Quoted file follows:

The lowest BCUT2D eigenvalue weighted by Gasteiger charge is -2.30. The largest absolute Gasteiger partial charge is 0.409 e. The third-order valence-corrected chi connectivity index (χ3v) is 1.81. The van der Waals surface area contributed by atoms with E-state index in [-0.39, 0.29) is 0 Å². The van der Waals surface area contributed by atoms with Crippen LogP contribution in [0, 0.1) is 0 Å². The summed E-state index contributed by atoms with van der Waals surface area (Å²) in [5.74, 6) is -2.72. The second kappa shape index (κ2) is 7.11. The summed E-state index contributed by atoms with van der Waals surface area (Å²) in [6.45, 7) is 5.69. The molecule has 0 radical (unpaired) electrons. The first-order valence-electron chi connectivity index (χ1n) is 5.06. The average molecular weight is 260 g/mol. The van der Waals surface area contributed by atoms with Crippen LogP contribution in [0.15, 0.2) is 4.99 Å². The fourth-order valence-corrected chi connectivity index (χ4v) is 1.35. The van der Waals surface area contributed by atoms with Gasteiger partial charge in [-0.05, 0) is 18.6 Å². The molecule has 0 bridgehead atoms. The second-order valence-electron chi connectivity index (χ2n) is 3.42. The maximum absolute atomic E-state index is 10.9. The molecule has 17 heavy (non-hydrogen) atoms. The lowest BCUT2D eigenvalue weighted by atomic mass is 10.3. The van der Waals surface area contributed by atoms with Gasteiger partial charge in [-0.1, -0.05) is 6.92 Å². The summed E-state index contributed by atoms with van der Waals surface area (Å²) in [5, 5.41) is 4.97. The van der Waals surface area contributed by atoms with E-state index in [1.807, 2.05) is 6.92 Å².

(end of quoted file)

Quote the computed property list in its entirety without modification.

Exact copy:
The lowest BCUT2D eigenvalue weighted by Gasteiger charge is -2.30. The largest absolute Gasteiger partial charge is 0.409 e. The third-order valence-corrected chi connectivity index (χ3v) is 1.81. The van der Waals surface area contributed by atoms with E-state index in [-0.39, 0.29) is 0 Å². The van der Waals surface area contributed by atoms with Crippen LogP contribution in [0, 0.1) is 0 Å². The summed E-state index contributed by atoms with van der Waals surface area (Å²) in [5.74, 6) is -2.72. The second kappa shape index (κ2) is 7.11. The summed E-state index contributed by atoms with van der Waals surface area (Å²) in [6.45, 7) is 5.69. The molecule has 0 radical (unpaired) electrons. The first-order valence-electron chi connectivity index (χ1n) is 5.06. The average molecular weight is 260 g/mol. The van der Waals surface area contributed by atoms with Crippen LogP contribution in [0.15, 0.2) is 4.99 Å². The fourth-order valence-corrected chi connectivity index (χ4v) is 1.35. The van der Waals surface area contributed by atoms with Gasteiger partial charge in [-0.05, 0) is 18.6 Å². The molecule has 0 bridgehead atoms. The second-order valence-electron chi connectivity index (χ2n) is 3.42. The maximum absolute atomic E-state index is 10.9. The molecule has 17 heavy (non-hydrogen) atoms. The lowest BCUT2D eigenvalue weighted by atomic mass is 10.3. The van der Waals surface area contributed by atoms with Gasteiger partial charge in [-0.1, -0.05) is 6.92 Å². The summed E-state index contributed by atoms with van der Waals surface area (Å²) in [5, 5.41) is 4.97. The van der Waals surface area contributed by atoms with E-state index in [1.807, 2.05) is 6.92 Å².